There was a great variety of plant biomes in the Hula, at different distances from the center of the lake. In the course of rehabilitating the reserve, an effort was made to maintain the complexity of plant biomes in the region. 340 species of wild plants were documented in the reserve, 57 of which are rare, and 8 of the 57 are critically endangered in Israel. The vegetation is organized in ten biomes, at different distances from the center of the lake. In the lake itself there are rafts of the yellow pond-lily, while the papyrus reed grows at the edge of the lake, which is its northernmost boundary worldwide. On the banks of the lake the common reed is dominant, and in alternately-flooded (wet meadow) areas the dominant plants are couch grass (Cynodon dactylon) and strawberry clover (Trifolium fragiferum), which is accompanied by the invasive kikuyu grass (Pennisetum clandestinum). Other biomes are quite rare, and include a variety of water plants, such as the sharp rush (Juncus acutus), holy bramble (Rubus ulmifolius sanctus), southern cattail (Typha domingensis) and yellow iris (Iris pseudacorus).Studies conducted over the years indicate dynamism and instability in the habitats, probably deriving from the drying-out of the reserve. Exploitation of the water from the springs caused severe damage, especially to the Enan stream.Among the unique plants in the reserve can be found the sting nettle (Urtica kioviensis) (in the past considered indigenous to the Hula, however it also exists in Eastern Europe, and was probably brought to the reserve by migratory birds), the eagle fern (Pteridium aquilinum) and the yellow iris (Iris pseudacorus).In order to preserve the rich diversity of species, controlled grazing is conducted in some months of the year, as well as deliberate reduction in water level during the summer months, in order to encourage re-growth in the area. The white water-lily (Nympahaea alba) that had become extinct in Israel has been restored to the reserve, and efforts are being made to rehabilitate the population of the papyrus reed, which has been declining over the past 20 years. At the entrance to the reserve there is a shelter garden for water plants, with emphasis on species unique to the Jordan River and the Hula Valley.
The Hula Lake and its marshes were one of the major sources of malaria, and therefore human settlement in the valley throughout history was limited. In the 19th century, the Ghawarina tribe settled in the region, and they made a living from breeding buffalo (Jammus), weaving papyrus mats, etc. In 1883, the Moshava Yesud Ha'Ma'ala was founded on the banks of the lake, and Kibbutz Hulata was established in 1936 a little further away from the reserve. The members of Hulata engaged in commercial fishing in the lake. Malaria was eradicated during the British Mandate, however upon the establishment of the State of Israel the decision was made to drain the lake and the marshes and to utilize the exposed fertile land for agriculture - since the drainage programs that had been planned at the end of the Ottoman period and during the British Mandate had not been put into effect. The drainage works commenced in January 1951, and they aroused the objections of nature activists, who were concerned for the fate of the wonderful fauna and flora of the Hula. These objections led to the establishment of the Nature Protection Society in 1953, as well as the decision to allocate 4,500 dunams for a nature reserve, the first of its kind in Israel. Subsequently, the area of the reserve was decreased to 3,180 dunams. In 1957 the water was drained from the lake and the marshes (excluding the region of the reserve, which was surrounded by an earthen embankment), and most of the land in the valley was prepared for agriculture. At first the reserve was managed by the JNF. In 1964 the Nature Reserves Authority was established, and on November 26, 1964, the first nature reserve in Israel was declared.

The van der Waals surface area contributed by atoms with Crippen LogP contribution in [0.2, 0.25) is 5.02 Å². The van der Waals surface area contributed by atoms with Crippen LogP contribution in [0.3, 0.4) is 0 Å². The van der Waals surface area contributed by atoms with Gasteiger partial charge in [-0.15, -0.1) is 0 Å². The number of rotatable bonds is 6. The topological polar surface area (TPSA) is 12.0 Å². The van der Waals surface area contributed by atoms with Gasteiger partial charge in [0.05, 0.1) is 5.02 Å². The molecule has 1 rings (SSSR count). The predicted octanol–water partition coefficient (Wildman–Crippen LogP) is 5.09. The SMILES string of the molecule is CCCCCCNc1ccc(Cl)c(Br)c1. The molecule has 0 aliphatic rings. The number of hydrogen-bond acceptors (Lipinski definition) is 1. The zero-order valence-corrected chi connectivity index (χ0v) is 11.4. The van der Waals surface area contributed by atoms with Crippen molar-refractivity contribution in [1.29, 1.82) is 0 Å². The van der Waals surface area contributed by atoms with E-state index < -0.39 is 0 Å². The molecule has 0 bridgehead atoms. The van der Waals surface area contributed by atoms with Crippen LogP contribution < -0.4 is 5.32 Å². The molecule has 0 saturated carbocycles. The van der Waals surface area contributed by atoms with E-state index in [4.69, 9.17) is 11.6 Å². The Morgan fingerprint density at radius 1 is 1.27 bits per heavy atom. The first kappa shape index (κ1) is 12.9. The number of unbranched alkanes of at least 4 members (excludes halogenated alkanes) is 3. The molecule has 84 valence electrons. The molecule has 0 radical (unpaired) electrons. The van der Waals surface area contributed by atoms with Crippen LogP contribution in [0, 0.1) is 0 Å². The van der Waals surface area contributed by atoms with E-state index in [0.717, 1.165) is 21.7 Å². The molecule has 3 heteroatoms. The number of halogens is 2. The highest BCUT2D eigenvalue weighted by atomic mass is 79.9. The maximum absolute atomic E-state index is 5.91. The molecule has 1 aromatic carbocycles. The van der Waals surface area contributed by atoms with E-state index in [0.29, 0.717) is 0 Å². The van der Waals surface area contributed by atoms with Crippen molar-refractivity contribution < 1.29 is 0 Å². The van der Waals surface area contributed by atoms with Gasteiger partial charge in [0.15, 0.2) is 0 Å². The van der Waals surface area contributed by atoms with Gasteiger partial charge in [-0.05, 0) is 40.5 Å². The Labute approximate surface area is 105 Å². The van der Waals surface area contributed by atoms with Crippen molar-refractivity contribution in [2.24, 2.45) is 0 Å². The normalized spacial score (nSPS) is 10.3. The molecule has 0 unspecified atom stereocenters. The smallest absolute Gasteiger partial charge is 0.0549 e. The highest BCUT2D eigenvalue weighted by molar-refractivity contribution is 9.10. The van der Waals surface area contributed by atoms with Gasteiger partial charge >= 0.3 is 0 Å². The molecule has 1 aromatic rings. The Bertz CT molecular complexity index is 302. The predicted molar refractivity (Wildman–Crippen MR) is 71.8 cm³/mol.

Before it was drained, the Hula Lake covered an area of 14 thousand dunams, with an additional 30 thousand dunams (mainly north of the Lake) of extensive peat marshes created by organic material that had sunk into the water over the centuries and rotted. As soon as the Hula was drained, serious environmental issues arose, among other things - increased erosion of polluting materials from the Hula Valley into the Sea of Galilee (the importance of the Sea of Galilee was enhanced when it became the principal source of water after the construction of the National Water Carrier), accelerated subsidence and spontaneous combustion of the peat.In addition, there was a severe decline in the quality of the water in the Hula reserve itself, due to exploitation of the water of the springs (especially those of Nahal Enan), and penetration of polluted water from the fish ponds of the Hula Valley. A variety of invertebrate species and fish in the reserve was severely impacted, so much so that some ecologists called the reserve the "Hula Desert", although the diversity of water fowl in the region remained significant. In 1995, the Small Hula Lake (Agamon HaHula) was excavated - an environmental rehabilitation project of the damaged areas in the heart of the Hula Valley. The reserve and the Small Lake constitute a sink that absorbs large quantities of nitrates and phosphates and prevents them from reaching the Sea of Galilee. The principal difference between the Hula Reserve and the Small Hula Lake is that the reserve is based on chalky soil in its lake, while the Small Lake is based on peat.In 2004, the earthen banks surrounding the reserve were rehabilitated, and this operation led to a significant improvement in the hydrological functioning of the reserve.